There's yet another reason to pick that walkable community you've been thinking about for your next home. Walking is good for brain health and could contribute to keeping seniors more cognitively fit. 

That's according to new research by the BRAIN Lab at Colorado State University. It shows that aerobic exercise, particularly walking, positively affects – refreshes – the brain’s white matter. "White matter deterioration is associated with cognitive impairment in healthy aging and Alzheimer's disease," says the study.

Even if you've been inactive during the pandemic, putting on your walking shoes could improve your health. And living somewhere that allows for regular strolls and running errands on foot makes daily walks all the easier. Walkable communities also improve satisfaction, according to a pair of studies, the “Community and Transportation Preference Surveys,” conducted by the National Association of REALTORS® earlier this year.

Respondents who strongly agree that there are "lots of places to walk nearby" show an 8% increase in quality of life, for example. And older generations – Gen X and beyond – and those with higher incomes showed an increased interest in walkability. 

So, when you're scoping out a new neighbourhood, keep an eye out for the elements that make for a walkable community. 

According to Walkscore, they are: 

-A center: Walkable neighborhoods have a center, whether it's a main street or a public space.

-People: Enough people for businesses to flourish and for public transit to run frequently.

-Mixed-income, mixed-use: Affordable housing located near businesses.

-Parks and public space: Plenty of public places to gather and play.

-Pedestrian design: Buildings are close to the street and parking lots are relegated to the back.

-Schools and workplaces: Close enough that most residents can walk from their homes.

-Complete streets: Streets designed for bicyclists, pedestrians, and transit.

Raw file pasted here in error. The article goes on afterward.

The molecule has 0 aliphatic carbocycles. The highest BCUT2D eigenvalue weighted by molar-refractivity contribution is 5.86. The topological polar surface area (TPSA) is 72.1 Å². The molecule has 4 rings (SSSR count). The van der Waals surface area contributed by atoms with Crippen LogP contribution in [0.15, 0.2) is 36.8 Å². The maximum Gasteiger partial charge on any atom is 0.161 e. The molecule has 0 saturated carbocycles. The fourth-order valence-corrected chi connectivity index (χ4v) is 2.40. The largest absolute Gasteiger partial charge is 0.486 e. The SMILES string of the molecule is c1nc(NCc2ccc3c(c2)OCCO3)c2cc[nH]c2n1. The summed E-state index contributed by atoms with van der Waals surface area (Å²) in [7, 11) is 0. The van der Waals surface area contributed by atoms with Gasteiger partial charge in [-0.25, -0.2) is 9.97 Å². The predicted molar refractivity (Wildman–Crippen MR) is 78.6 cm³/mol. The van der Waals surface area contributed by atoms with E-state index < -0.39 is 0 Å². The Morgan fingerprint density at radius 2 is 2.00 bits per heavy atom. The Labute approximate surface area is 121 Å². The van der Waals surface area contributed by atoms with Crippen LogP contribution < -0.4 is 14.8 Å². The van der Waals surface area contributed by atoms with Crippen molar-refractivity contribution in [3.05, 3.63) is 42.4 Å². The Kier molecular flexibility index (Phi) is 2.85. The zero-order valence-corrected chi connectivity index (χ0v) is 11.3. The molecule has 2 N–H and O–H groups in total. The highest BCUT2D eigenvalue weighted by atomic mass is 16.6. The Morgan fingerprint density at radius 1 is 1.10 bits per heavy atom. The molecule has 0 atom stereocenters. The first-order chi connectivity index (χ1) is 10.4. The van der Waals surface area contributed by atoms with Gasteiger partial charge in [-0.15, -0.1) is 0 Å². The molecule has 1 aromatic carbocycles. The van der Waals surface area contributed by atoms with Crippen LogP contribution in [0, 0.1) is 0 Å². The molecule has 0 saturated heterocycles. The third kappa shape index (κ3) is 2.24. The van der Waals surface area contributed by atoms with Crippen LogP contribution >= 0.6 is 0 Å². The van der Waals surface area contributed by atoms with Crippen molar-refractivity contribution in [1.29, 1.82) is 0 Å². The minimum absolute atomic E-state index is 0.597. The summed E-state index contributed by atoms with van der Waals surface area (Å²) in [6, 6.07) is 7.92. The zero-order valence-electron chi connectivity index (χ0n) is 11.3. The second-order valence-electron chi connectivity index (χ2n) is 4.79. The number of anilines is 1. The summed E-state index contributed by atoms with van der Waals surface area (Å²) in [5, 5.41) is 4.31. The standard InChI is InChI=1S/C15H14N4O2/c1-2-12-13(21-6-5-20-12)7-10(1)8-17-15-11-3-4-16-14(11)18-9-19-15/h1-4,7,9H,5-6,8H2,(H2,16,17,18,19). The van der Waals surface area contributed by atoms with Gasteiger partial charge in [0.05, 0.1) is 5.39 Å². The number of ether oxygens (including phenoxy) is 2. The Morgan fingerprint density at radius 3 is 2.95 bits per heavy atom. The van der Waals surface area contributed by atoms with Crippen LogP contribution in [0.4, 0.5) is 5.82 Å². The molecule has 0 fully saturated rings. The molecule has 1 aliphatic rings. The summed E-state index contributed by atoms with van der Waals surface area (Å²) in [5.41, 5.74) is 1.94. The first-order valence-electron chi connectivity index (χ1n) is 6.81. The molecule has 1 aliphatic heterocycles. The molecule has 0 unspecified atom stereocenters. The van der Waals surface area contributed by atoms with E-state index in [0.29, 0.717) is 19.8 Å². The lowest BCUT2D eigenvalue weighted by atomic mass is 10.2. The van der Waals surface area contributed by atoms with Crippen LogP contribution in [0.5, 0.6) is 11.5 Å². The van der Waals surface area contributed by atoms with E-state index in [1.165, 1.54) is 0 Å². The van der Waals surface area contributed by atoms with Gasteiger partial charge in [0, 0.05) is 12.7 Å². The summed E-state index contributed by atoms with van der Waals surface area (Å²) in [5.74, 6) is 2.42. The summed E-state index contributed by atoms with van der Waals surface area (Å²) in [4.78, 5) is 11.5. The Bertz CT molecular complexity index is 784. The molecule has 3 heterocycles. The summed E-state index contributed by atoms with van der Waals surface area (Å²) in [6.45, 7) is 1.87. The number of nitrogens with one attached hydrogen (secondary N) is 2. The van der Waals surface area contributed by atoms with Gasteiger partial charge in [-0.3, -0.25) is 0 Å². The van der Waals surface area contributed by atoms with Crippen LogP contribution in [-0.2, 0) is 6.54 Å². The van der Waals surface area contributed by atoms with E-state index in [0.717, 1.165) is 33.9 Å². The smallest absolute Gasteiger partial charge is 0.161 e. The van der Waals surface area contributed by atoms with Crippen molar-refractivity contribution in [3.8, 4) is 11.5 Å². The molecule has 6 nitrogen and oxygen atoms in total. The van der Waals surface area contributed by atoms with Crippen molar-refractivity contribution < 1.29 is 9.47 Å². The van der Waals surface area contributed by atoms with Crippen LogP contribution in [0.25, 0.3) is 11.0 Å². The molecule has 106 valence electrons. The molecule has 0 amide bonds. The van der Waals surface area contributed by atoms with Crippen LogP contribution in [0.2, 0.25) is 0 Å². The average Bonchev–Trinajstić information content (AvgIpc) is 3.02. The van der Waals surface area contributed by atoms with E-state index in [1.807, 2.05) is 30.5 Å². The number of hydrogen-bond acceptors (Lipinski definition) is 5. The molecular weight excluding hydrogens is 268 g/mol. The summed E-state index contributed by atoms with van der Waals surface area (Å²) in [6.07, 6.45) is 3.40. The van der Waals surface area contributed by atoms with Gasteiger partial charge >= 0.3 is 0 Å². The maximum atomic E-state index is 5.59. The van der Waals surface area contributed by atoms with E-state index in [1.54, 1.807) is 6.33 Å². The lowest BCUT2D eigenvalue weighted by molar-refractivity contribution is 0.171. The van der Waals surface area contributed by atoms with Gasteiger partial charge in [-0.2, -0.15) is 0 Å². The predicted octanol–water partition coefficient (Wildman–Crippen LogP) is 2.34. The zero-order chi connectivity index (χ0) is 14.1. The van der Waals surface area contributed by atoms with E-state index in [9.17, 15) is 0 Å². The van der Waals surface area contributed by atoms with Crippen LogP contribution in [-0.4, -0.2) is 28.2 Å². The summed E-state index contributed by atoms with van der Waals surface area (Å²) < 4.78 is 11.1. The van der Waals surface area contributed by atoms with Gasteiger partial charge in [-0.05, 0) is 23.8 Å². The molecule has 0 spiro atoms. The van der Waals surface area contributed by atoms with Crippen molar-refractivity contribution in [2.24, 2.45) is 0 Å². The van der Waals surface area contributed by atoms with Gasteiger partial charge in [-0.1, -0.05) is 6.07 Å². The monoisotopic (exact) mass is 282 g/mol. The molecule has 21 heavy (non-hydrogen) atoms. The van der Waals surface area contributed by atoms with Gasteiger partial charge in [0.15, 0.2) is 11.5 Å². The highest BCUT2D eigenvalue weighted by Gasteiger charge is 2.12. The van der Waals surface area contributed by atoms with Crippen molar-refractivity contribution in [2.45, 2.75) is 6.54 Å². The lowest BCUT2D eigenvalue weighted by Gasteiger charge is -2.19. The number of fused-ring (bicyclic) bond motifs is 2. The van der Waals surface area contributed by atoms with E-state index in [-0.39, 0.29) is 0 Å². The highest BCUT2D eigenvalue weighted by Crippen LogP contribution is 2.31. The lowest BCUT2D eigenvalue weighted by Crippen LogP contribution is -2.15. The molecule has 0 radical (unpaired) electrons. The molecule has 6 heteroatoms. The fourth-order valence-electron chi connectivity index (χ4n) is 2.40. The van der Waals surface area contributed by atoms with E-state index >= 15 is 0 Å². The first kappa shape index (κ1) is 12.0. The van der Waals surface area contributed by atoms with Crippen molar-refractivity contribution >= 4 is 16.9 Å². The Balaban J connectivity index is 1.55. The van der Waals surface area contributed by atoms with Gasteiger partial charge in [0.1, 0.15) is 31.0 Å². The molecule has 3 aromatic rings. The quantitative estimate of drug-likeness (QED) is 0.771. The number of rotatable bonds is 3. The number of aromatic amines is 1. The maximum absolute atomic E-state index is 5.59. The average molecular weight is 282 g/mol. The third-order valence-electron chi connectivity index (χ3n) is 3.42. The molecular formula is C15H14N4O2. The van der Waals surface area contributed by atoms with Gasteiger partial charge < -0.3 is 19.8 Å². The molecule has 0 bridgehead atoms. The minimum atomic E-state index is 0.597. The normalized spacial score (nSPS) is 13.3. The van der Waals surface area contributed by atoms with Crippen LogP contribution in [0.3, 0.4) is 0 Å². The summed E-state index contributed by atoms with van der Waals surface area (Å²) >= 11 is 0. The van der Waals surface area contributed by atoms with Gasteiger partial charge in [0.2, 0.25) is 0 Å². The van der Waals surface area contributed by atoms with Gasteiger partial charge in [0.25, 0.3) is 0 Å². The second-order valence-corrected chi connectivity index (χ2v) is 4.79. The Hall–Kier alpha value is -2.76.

In 2020, Walkscore ranked Canada's most walkable cities and the top five are:

1. Vancouver (79.8 out of 100)
2. Montreal (65.4)
3. Toronto (61.0)
4. Hamilton (49.6)
5. Mississauga (48.9)

Additional Resources:

Learn more about walkable communities, how to incorporate walking into your day-to-day life, and where to find walking groups. 

Having read all that, there's only one question: Where will you walk today?
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Green home upgrades like installing a heat pump, adding insulation, and putting in new windows, can reward you with greater comfort and lower energy bills. 

Still, such projects can get expensive. 

By tapping the Canada Greener Homes Grant, you may be able to defray some of the costs. 

The federal grant program, launched in June, provides up to 700,000 grants of up to $5,600 for energy efficiency upgrades to eligible homeowners. 

Given that buildings account for 18% of Canada's greenhouse gas emissions, the grant serves twin purposes: helping homeowners improve home performance and achieving the country's climate goals.

Eligible Retrofits are:

  • Home insulation - up to $5,000
  • Air-sealing - up to $1,000
  • Windows and doors - each window/door is eligible for either $125 or $250
  • Thermostats - up to $50 (must be combined with another retrofit)